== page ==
UN reports civilian casualties surge across Ukraine amid renewed ground offensive

The civilian death toll in Ukraine last month rose sharply to 174, the highest in nearly a year amid a Russian ground offensive near the city of Kharkiv, the UN Human Rights Monitoring Mission in Ukraine (HRMMU) said Friday. May’s civilian casualty numbers mark the highest monthly toll in the conflict since June 2023.

The HRMMU report highlights that the significant increase in casualties, a 31 percent rise compared to April 2024, is largely attributable to intensified attacks by Russian armed forces in the Kharkiv region. These assaults, beginning on May 10, have contributed to 53 percent of the overall civilian casualties recorded in May.

HRMMU details extensive damage to educational and health facilities, with 65 percent of the total destruction occurring in the Kharkiv region. The city of Vovchansk, close to the Ukraine-Russia border, experienced particularly severe devastation.

Kharkiv’s energy infrastructure has also been severely impacted, with 24 documented attacks on power generation plants and electricity substations. These attacks caused significant disruptions in electricity and water supplies, affecting both government-controlled and Russian-occupied territories. Additionally, six attacks on railway infrastructure in Government-controlled areas were recorded in May.

The report notes several notable incidents documented by the HRMMU including attacks on May 8, when a country-wide missile and loitering munition attack damaged or destroyed at least eight energy facilities across six regions ahead of Victory in Europe Day, as well as strikes on a lakeside recreation center in Cherkaska Lozova, Kharkiv, which resulted in six civilian deaths and 13 injuries on May 19th.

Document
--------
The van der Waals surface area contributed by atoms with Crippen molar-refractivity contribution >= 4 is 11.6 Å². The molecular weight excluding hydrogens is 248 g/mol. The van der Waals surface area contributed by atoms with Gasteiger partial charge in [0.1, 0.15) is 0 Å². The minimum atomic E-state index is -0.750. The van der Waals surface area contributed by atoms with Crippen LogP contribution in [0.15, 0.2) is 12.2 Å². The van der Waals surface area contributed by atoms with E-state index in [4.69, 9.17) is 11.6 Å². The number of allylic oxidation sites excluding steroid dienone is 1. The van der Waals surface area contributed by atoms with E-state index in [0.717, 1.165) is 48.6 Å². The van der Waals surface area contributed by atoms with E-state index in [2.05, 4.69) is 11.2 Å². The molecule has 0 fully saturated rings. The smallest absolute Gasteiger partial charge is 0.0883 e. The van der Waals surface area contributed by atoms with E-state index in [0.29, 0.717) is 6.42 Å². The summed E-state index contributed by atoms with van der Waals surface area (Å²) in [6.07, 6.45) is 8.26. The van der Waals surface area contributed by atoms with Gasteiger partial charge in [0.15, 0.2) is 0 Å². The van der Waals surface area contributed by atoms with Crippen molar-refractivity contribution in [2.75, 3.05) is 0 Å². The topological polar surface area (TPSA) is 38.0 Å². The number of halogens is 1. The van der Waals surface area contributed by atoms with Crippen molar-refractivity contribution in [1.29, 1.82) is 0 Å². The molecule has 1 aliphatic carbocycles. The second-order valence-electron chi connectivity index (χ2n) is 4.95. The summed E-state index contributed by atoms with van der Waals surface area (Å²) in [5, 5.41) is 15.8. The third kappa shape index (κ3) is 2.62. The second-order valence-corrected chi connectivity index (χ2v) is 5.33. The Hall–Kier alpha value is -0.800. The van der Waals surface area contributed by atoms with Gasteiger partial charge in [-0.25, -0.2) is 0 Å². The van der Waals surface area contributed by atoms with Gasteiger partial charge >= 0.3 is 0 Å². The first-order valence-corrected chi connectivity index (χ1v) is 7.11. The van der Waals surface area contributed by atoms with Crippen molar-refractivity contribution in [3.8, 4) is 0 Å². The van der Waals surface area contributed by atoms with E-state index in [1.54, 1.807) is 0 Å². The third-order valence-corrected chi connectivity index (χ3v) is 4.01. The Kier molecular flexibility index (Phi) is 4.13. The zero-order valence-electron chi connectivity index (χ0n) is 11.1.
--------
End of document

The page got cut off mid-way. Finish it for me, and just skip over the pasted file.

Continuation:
On May 23 a missile strike on a printing house in Kharkiv city killed seven employees and injured at least 21 civilians, and May 25th, an attack on a large construction hypermarket in Kharkiv city claimed 19 lives and injured 54 people, including many employees. Later, a missile strike in the city center injured 25 civilians. A further overnight missile assault on a residential area in Kharkiv on May 30 and 31 killed nine civilians and injured at least 15.

Testimonies from evacuees paint a harrowing picture of life in war-torn areas. One female evacuee from Vovchansk described the scene: “Streets are on fire. Street by street is being erased from the face of the earth. Everything is in ruins around you.”

As the conflict continues, HRMMU emphasizes that the true extent of civilian harm is likely underreported. Many incidents from the initial stages of the full-scale attack in 2022, particularly in cities like Mariupol, Lysychansk, Popasna, and Sievierodonetsk, remain unverified due to access constraints and the volume of reports.

The UN Human Rights Monitoring Mission in Ukraine (HRMMU) was established in March 2014 upon the invitation of the Ukrainian Government to observe and report on the human rights situation in the country. The mission particularly focuses on conflict areas in eastern Ukraine and the Autonomous Republic of Crimea, including the city of Sevastopol, which are under Russian occupation. Following the Russian Federation’s full-scale invasion of Ukraine on February 24, 2022, the mission has concentrated on documenting violations of international human rights law and international humanitarian law by all parties involved in the conflict.